Need human census data for any of your analyses? Follow these simple steps

25 02 2022

As someone who regularly delves into human demography — often from a conservation perspective — I’m always on the lookout for quick and easy ways to get the latest and greatest datasets. Whether it’s for projection human populations, or just getting country-specific population densities, I’ve found a really nice way to interface great human data with R.

In this particular example, I’m using a api (application programming interface) key to access live data on the US Census Bureau server (don’t worry — they have global data, not just those specific to the US). What’s an ‘api key’? It’s just a code that gives you permission to access the server directly from an application via an internet link.

Step 1. Apply for an api key

This is a straightforward process and just needs to be done via this URL. The approval process doesn’t take long.

Step 2: Install the idbr package in R

This stands for the ‘(US Census Bureau) International Data Base (R)’, and grants access to and queries demographic data, including contemporary, historical, and future projections to 2100 for countries with ≥ 5000 people.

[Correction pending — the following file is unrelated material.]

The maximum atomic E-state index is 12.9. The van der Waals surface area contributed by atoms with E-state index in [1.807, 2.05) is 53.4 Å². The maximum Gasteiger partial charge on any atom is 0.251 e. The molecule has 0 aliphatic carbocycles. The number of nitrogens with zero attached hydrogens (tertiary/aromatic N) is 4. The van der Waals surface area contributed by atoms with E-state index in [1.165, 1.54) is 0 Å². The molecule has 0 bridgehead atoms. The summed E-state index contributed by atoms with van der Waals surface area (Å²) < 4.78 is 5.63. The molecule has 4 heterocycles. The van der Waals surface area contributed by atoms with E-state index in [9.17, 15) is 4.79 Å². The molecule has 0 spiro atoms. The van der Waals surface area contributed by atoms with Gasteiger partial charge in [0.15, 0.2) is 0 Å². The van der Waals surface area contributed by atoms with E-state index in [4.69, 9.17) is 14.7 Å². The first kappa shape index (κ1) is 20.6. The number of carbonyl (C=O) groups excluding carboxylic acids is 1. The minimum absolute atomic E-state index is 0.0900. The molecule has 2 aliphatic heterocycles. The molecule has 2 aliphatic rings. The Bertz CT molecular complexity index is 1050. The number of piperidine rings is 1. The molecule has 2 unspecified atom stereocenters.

install.packages(“idbr”)

Step 3: Set api key

You need to set your user api using the following commands:

apikey <- “XXXXXXXXXXXXXXXXXXXXXXXXXXXXXXXXXXXXXXXX”
idbr::idb_api_key(apikey)

Step 4. Get data

Using the get_idb() command, you can specify all sorts of queries to get various levels of data complexity. All the variable combinations for the international database are described well here.

Example 1. Life expectancy

Let’s say you wanted to plot a map of the world with the shading of a country related to its average life expectancy at birth. First we get the necessary data:

lex.dat <- idbr::get_idb(
country = “all”,
year = 2022,
variables = c(“name”, “e0”),
geometry = T)

The ensuing lex.dat object looks like this:

Simple feature collection with 6 features and 4 fields
Geometry type: MULTIPOLYGON
Dimension: XY
Bounding box: xmin: -73.41544 ymin: -55.25 xmax: 75.15803 ymax: 42.68825
Geodetic CRS: SOURCECRS
code year name e0 geometry
1 AF 2022 Afghanistan 53.65 MULTIPOLYGON (((61.21082 35…
2 AO 2022 Angola 62.11 MULTIPOLYGON (((16.32653 -5…